I am a little curious about the motivation for the exterior story. Dazai’s story is really short, so it is possible that it exists to provide sufficient material. However, I am curious if it is a reference to Dazai’s writing style, if it serves to relate to the viewer’s experiences better, or if it stands in contrast to the original story.

    I’ll just have to wait to see the conclusion to really get a better picture of everything.

  4. Sanity says:

    I’ve been waiting to watch Aoi Bungaku after my assignments’ deadline… but I suddenly realised. Which genre fits it the most? I’ve been trying not to read too much of your summaries so as to not spoil myself.
    Will there be many scenes that will totally freak one out? I don’t take horror movies that well unfortunately :’D Or if it is too awesome to be missed, I can try to endure it.

  5. psgels psgels says:

    Sanity: I don’t exactly know what you mean by “horror”, but rest assured: there is no gore in this seres. All of the horror is psychological, and if you even hate that, than only the second story (In the Woods… etc) will be a bit too heavy.

  6. Sanity says:

    Thanks for replying :D I like psychological stories, and Aoi Bungaku looks very intriguing.

  7. headachebaby says:

    Okay…so it took a while for the subs to come out and I’ve read this blog before watching the anime. I usually don’t want someone’s opinion on an anime until I watch it first but this blog praised this story as being the best. After watching it yesterday, I’ve got to admit I like the style drawing and conversation better.

    This anime continues to make use of subtle great music to enhance each story.

    I wish this story “Run, Melos!” could’ve been expanded into 5 episodes since it’s a good story and created so well.

    There should be more animes like Aoi Bungaku where the stories are based on novels.

    …still waiting for subs on episode 10 :(

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  • AidanAK47
    (Wednesday, Nov 25. 2015 06:51 PM)
    Hype kills anything. In regards to the kind of emotional manipulation Clannad and maybe Undertale uses, it’s like a drug. The more you are subjected to it, the less of an effect it has.
    Still there are examples of something which comes close to expectation. People say Muv Luv Alternative gives you PTSD and in a kinda does. Though it’s helped by the connection you build with the characters though the first two games.
  • AidanAK47
    (Wednesday, Nov 25. 2015 06:47 PM)
    @Kaiser,I haven’t updated the old entries of my MAL in quite a while. Pretty sure Code Geass is sitting at a 10 on it and I am sure if I give that a rewatch that rating is going to fall harshly.
  • Kaiser Eoghan
    (Wednesday, Nov 25. 2015 08:59 AM)
    I say this because people often like to hype up the genre or those elements. I bring this up/think about it now because I played a game called undertale lately on my brothers recommendation and he was all like it emotionally destroyed him but I never ended up crying, I mean don’t get me wrong its a good game, there were laughs to be had and there was sentiment but it wasn’t THAT sad/funny.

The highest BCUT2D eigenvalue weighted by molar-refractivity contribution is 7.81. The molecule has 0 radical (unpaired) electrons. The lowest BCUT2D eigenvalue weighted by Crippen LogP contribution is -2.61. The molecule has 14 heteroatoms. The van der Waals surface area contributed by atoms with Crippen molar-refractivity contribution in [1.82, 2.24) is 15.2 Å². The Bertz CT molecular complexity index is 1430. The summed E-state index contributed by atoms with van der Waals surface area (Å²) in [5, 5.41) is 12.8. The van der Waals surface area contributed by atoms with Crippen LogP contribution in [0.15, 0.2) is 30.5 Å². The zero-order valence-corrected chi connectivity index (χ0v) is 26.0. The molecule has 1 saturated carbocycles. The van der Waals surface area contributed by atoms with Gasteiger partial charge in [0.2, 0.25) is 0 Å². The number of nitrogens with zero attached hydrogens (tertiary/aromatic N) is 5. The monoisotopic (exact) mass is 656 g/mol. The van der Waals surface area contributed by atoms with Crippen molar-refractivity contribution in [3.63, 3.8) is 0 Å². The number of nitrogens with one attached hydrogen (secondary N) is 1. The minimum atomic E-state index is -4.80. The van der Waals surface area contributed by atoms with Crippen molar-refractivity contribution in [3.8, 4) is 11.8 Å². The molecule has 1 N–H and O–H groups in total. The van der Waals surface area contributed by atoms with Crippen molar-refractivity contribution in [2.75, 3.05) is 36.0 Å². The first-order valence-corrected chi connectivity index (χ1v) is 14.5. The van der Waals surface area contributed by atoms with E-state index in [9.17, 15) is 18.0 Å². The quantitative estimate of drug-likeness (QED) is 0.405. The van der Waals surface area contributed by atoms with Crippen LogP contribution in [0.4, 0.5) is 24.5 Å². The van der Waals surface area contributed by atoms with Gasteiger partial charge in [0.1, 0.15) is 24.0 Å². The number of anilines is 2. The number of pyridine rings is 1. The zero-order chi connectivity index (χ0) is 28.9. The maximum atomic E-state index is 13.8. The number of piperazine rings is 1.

• Kaiser Eoghan
    (Wednesday, Nov 25. 2015 08:44 AM)
    Given how many people cry at some drama, clannad included.
    That reminds me…
    I can’t actually remember the last time in my life where I cried, I draw a blank.
  • Kaiser Eoghan
    (Wednesday, Nov 25. 2015 07:58 AM)
    @Aidan: Something always feels off to me when you criticize clannad, I mean I’m critical enough of key these days too but it seems odd that you rank it as an 8 on MAL when you’ve always made it sound its more of a high 6 or a 7.
  • Kaiser Eoghan
    (Wednesday, Nov 25. 2015 03:45 AM)
    But I’m no fan of gung-ho soldier games/most fps games so I am glad clannad, a visual novel outsold call of duty.
  • Kaiser Eoghan
    (Wednesday, Nov 25. 2015 03:44 AM)
    I said it once I’ll say it again. I preferred the clannad movie over the tv series, had more style, a more mature feel to it and cut out all the superfluous arcs/comedy for the better. It also concludes better than the series. The emotional involvement in the kyoani version doesn’t work for me anymore, doesn’t hold up. However the film remains emotionally engaging after revisiting it.
  • AidanAK47
    (Wednesday, Nov 25. 2015 03:19 AM)
    Holy hell Clannad is selling like hotcakes on Steam. Even beat Call of Duty in sales at one point.
    Kinda happy to see a VN get recognised and it would help open up the market for more titles to come over. But..well..Clannad really isn’t all that great.
  • Kaiser Eoghan
    (Wednesday, Nov 25. 2015 02:29 AM)
    I can remember when I first got into anime when I was a whole lot younger I always said I would watch lodoss war, El Hazard and slayers, yet I never ended up doing so…
  • Kaiser Eoghan
    (Tuesday, Nov 24. 2015 05:34 AM)
    Ha, the child in me would love to see a film like that I’d imagine, when I was young I was pretty crazy about Egyptian supernatural stuff.